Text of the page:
STEVENSON: Well, I think that we created a nation that embraced a narrative of racial difference. I actually think America is a post-genocide society and we haven't talked about what happened to native people when Europeans came to this continent. We slaughtered them by the millions through famine, and war, and disease. And we rationalized that by creating this narrative that native people are different racially and because they're different, we can say they're savages. I think that same narrative is what allowed our nation to get comfortable with slavery.

And for me, the great evil of American slavery wasn't involuntary servitude. It wasn't forced labor. It was this ideology of white supremacy, this narrative of racial difference where black people were perceived as not human, not fully evolved, not the same as other people. And I think when we passed the 13th Amendment, in 1865, we expressly ended involuntary servitude and forced labor, but we didn't say anything about this narrative of racial difference and because of that, slavery didn't end. It evolved.

MARTIN: Why was it important that this project be in Montgomery? I think a number of people may have said, well, you know, there's this big museum in Washington, D.C., African-American History and Culture, that touches on some of these issues. But it's also my understanding that you felt very strongly it needed to be in Montgomery. Why is that?

STEVENSON: Well, I think that Montgomery is probably the most appropriate place I can identify because, you know, Montgomery prides itself on being the cradle of the Confederacy. It's also a region where lynchings and racial terrorism was epidemic. It's the city where Rosa Parks and Dr. King began fighting against segregation. Alabama has one of the highest incarceration rates in the country which means that we have one of the highest incarceration rates in the world. So, we're in many ways, at the epicenter of all of the challenges and problems our history of racial inequality has created.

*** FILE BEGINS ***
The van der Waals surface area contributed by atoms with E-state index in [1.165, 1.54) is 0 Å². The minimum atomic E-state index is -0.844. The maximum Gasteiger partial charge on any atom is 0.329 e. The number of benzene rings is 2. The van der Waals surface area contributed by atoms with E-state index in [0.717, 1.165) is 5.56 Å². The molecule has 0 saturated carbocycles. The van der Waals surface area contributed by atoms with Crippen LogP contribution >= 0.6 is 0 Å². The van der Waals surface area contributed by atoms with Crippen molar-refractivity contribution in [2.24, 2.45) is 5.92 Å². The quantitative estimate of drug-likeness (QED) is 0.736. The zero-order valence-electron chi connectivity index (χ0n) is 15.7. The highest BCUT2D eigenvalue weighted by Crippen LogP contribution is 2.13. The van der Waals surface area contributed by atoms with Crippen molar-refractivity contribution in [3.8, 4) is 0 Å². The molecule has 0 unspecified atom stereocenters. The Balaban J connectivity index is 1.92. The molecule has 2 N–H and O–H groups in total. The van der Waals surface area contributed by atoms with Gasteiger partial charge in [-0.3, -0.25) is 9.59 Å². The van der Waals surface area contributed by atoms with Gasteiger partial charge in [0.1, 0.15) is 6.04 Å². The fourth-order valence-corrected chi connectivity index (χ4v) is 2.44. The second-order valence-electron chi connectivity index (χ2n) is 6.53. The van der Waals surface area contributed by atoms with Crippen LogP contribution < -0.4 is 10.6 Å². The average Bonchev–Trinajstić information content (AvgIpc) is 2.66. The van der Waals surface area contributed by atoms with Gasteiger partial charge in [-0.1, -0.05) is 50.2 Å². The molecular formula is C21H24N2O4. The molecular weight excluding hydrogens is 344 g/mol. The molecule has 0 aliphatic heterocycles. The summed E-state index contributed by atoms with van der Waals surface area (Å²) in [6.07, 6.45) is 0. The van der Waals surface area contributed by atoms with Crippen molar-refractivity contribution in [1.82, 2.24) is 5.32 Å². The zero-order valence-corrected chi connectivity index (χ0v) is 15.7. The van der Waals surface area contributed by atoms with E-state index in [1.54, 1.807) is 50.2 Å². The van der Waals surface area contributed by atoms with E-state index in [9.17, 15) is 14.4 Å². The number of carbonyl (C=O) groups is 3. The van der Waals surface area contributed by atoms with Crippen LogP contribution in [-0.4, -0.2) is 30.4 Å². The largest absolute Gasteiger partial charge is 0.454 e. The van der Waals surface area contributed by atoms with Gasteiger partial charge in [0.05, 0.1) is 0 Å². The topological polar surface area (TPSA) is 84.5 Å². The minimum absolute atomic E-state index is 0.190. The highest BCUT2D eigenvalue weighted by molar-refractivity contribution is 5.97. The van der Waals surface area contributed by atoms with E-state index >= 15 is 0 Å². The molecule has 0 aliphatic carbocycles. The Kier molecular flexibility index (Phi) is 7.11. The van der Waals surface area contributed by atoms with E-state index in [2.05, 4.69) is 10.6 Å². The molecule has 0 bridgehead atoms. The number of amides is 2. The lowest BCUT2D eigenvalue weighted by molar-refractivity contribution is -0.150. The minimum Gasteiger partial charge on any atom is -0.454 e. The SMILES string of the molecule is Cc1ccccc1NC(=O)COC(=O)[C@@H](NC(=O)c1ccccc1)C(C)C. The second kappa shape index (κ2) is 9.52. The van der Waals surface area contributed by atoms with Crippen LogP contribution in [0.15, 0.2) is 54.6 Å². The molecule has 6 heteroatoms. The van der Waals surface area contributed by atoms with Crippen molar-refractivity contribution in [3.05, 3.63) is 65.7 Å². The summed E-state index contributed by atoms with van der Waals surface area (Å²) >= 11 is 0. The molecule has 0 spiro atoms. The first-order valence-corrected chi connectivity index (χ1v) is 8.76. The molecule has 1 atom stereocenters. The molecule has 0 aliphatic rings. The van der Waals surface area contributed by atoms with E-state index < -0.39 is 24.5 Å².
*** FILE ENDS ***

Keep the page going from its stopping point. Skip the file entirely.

MARTIN: Before we let you go, you know, we are in the middle of a very hot debate in this country over memorials. I mean, the fact is that the governor of Alabama signed a law earlier this year saying that you cannot remove any Confederate memorials from the state for - somewhat - two decades. Do you feel that your project provides an answer in some way to that?

STEVENSON: Yeah, I definitely think it's relevant. I mean, I just don't believe we've been very honest about what these memorials and Confederate monuments actually represent. These monuments were not erected to remind people about a particular history. They were erected to actually reinforce a commitment to white supremacy. A lot of these memorials and monuments were actually erected in the 1950s as symbols of resistance to integration. And I just think we haven't been honest, and critical, and thoughtful about what it means to honor the architects and defenders of slavery - people who were saying segregation forever.

And when we have a consciousness about that, which I'm hoping our memorial and our monument might help feed, then I think our relationship to those institutions, to those symbols changes, and for me, that's the goal - to create a deeper understanding of our history so we understand what's appropriate to honor and what's not appropriate to honor. I don't think we're there yet, but if we get there, I believe the landscape will change and when that landscape changes, I think we'll create an environment that encourages racial equality and justice and doesn't divide us and keep us constrained by these different histories that we carry around in our heads.

MARTIN: That's Bryan Stevenson. He's founder of the Equal Justice Initiative and the memorial that we were just talking about, the Legacy Museum and the National Memorial for Peace and Justice. He's also the author of The New York Times best-seller "Just Mercy." We reached him at his office in Montgomery, Ala. Bryan Stevenson, thanks so much for speaking with us.

STEVENSON: Thank you, Michel. Transcript provided by NPR, Copyright NPR.